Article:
Under Pennsylvania law, where a marriage is void or voidable, a party may bring an action in annulment rather than divorce. At first glance, that just sounds like semantics – however, there is a significant legal ramification if a marriage is void rather than voidable.
What is a void marriage?
A void marriage occurs where there is some form of impediment to the marriage having taken place at all (ie the marriage never existed under the law).
Grounds for a void marriage exist where:
- Where either party at the time of such marriage had an existing spouse whom they hadn’t divorced and is not presumed dead;
- The parties share a certain degree of blood relation (1st cousins or closer);
- One or both parties were incapable of consenting to the divorce due to a lack of mental capacity; or
- The parties assert a common law marriage but were under the age of 18 at its commencement.
These “marriages” are prohibited under Pennsylvania law and treated as though no marriage existed. While void marriages are in no way common, they are most prevalently discussed where one spouse was previously married in another country and it is unclear whether or not a divorce occurred prior to their second marriage.
What is a voidable marriage?
A voidable marriage exists where the parties are legally married, but for some reason, the marriage should be set aside.
Specifically, a voidable marriage exists where:
- Either party was under the age of 16;
- Either party was under the age of 18 and did not seek parental authorization;
- Either party was under the influence of alcohol or drugs and an action for annulment is commenced within 60 days of the marriage ceremony;
- Either party was impotent and unless the condition is known to the other party prior to marriage; or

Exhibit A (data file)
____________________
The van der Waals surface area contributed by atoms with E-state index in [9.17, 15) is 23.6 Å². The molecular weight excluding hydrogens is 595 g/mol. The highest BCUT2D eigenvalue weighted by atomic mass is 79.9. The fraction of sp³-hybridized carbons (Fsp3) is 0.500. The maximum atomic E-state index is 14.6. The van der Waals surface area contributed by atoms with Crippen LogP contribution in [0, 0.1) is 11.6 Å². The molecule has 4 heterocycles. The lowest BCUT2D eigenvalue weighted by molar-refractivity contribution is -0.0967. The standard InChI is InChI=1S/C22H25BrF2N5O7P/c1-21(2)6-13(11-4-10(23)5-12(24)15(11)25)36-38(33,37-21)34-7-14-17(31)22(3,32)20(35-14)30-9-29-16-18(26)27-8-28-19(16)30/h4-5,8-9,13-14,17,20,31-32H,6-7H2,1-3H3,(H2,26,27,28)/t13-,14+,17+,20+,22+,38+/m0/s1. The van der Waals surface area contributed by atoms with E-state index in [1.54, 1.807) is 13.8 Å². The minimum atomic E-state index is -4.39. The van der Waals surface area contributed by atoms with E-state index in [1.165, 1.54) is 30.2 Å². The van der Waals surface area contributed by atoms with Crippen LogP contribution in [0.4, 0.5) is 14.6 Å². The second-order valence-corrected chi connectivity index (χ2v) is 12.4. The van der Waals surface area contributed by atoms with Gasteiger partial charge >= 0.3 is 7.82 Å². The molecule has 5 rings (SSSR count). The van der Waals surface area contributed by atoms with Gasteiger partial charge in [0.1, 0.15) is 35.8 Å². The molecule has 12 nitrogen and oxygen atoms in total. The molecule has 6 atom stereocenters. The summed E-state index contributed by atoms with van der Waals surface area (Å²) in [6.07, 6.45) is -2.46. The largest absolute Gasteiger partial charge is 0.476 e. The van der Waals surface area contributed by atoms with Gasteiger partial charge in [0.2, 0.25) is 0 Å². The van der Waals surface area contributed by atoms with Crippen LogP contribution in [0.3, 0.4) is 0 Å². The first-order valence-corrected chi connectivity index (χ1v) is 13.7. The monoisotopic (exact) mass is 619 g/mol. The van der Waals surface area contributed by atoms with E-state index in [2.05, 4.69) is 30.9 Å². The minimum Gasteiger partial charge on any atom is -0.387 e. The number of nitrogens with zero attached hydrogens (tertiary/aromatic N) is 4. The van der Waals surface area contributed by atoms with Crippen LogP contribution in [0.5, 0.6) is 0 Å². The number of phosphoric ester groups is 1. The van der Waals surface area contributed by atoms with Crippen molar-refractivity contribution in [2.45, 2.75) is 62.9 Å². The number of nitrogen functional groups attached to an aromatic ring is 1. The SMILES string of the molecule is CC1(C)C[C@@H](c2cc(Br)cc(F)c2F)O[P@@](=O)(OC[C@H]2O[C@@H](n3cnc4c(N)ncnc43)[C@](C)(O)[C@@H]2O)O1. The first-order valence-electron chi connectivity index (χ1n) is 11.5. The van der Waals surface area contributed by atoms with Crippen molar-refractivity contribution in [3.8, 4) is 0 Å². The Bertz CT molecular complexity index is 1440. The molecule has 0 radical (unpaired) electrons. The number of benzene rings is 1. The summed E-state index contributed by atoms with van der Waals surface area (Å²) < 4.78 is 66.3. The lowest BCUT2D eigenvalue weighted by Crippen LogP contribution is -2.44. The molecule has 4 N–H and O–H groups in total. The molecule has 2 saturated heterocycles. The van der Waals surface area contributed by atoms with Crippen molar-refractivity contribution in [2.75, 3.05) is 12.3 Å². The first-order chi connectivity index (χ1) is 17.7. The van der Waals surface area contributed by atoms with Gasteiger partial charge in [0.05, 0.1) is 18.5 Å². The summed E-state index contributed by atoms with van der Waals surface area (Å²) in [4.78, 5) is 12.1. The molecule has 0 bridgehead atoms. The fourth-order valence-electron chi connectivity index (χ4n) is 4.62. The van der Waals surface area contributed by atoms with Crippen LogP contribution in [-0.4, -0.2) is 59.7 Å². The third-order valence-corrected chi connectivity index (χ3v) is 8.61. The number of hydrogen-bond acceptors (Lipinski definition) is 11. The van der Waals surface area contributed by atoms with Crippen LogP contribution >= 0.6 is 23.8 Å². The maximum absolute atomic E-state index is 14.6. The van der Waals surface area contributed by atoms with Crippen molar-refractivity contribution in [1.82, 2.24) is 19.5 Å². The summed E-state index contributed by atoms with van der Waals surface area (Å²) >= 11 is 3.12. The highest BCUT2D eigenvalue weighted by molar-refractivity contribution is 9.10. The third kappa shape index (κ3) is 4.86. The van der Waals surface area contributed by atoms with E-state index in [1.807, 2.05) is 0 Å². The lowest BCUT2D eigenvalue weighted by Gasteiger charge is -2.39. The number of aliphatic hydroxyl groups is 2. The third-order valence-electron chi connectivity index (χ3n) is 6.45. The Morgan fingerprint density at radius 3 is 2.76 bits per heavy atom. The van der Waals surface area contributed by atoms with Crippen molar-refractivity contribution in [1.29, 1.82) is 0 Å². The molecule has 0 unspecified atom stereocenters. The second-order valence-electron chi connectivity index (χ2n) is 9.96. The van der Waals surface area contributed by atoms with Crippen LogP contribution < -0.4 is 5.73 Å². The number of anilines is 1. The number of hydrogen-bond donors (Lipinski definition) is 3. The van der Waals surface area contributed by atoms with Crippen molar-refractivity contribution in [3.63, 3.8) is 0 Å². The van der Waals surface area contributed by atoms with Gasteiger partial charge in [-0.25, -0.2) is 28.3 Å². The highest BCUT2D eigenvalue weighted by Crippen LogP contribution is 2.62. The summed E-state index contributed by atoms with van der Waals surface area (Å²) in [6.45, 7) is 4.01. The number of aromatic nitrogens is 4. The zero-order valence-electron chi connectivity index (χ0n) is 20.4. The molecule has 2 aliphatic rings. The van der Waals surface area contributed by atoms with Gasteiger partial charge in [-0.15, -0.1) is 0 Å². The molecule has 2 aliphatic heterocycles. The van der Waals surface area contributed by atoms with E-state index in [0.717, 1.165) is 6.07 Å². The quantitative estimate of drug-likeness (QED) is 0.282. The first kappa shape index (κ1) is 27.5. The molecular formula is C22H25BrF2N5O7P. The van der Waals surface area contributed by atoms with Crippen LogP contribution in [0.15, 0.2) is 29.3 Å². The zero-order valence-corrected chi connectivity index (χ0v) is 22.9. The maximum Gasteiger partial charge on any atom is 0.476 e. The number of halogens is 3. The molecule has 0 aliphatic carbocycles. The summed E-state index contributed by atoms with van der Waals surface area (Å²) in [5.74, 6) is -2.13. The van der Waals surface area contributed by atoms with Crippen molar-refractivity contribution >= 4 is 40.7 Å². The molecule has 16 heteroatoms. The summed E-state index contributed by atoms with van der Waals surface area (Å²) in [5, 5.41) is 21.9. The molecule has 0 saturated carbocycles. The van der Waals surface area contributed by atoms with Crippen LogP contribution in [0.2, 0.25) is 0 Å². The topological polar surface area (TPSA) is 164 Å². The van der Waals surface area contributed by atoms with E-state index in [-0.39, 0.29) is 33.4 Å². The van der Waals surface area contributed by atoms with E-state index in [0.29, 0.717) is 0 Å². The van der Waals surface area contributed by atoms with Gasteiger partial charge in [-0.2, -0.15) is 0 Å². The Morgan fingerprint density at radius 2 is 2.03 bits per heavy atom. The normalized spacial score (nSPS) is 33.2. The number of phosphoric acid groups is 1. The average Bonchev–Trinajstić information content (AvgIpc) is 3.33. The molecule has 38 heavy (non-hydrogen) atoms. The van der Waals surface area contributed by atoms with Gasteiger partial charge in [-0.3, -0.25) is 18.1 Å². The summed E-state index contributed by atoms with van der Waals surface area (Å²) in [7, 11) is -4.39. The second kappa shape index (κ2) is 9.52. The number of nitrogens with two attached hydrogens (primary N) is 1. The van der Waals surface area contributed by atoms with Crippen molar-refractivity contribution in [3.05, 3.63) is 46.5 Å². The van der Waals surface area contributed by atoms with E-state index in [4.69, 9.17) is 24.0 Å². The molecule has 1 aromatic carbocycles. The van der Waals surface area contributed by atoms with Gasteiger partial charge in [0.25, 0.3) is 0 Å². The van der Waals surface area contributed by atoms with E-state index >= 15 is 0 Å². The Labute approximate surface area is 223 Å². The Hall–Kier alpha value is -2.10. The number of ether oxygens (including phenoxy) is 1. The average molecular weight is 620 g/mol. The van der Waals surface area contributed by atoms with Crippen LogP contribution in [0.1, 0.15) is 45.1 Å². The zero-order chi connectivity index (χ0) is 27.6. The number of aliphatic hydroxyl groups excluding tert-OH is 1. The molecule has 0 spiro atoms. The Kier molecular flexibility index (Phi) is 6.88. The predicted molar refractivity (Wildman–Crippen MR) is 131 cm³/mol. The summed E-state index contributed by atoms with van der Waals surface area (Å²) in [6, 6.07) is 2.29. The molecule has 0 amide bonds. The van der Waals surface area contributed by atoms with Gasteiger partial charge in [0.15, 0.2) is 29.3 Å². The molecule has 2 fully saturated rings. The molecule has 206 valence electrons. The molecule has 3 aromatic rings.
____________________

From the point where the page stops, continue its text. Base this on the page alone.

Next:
- One party was induced to enter the marriage due to fraud, duress, and coercion.
Under this scenario, there is an actual marriage that can be set aside for one of the foregoing reasons. If you thought of Ross and Rachel’s Las Vegas marriage on Friends, you are on exactly the right track.
Why does the distinction matter?
To put it plainly, where a marriage is void no marriage existed at all, whereas with a voidable marriage, the parties were in fact married but for some reason should not be.
Under Pennsylvania law, where a marriage is voidable the parties were married and entitled to economic claims as though they were going through a normal divorce.
Alternatively, where a marriage is void there can be no economic claims between the parties, meaning they don’t need to separate property like they would in a divorce action. There is no marital property to separate because a marriage did not exist. As a result, the parties are only entitled to the assets titled in their name alone. Any jointly titled assets are owned as joint tenants.
It is a high burden to prove that a marriage is void, however, if someone successfully litigates their claim it can result in a huge financial disparity between the parties upon separation.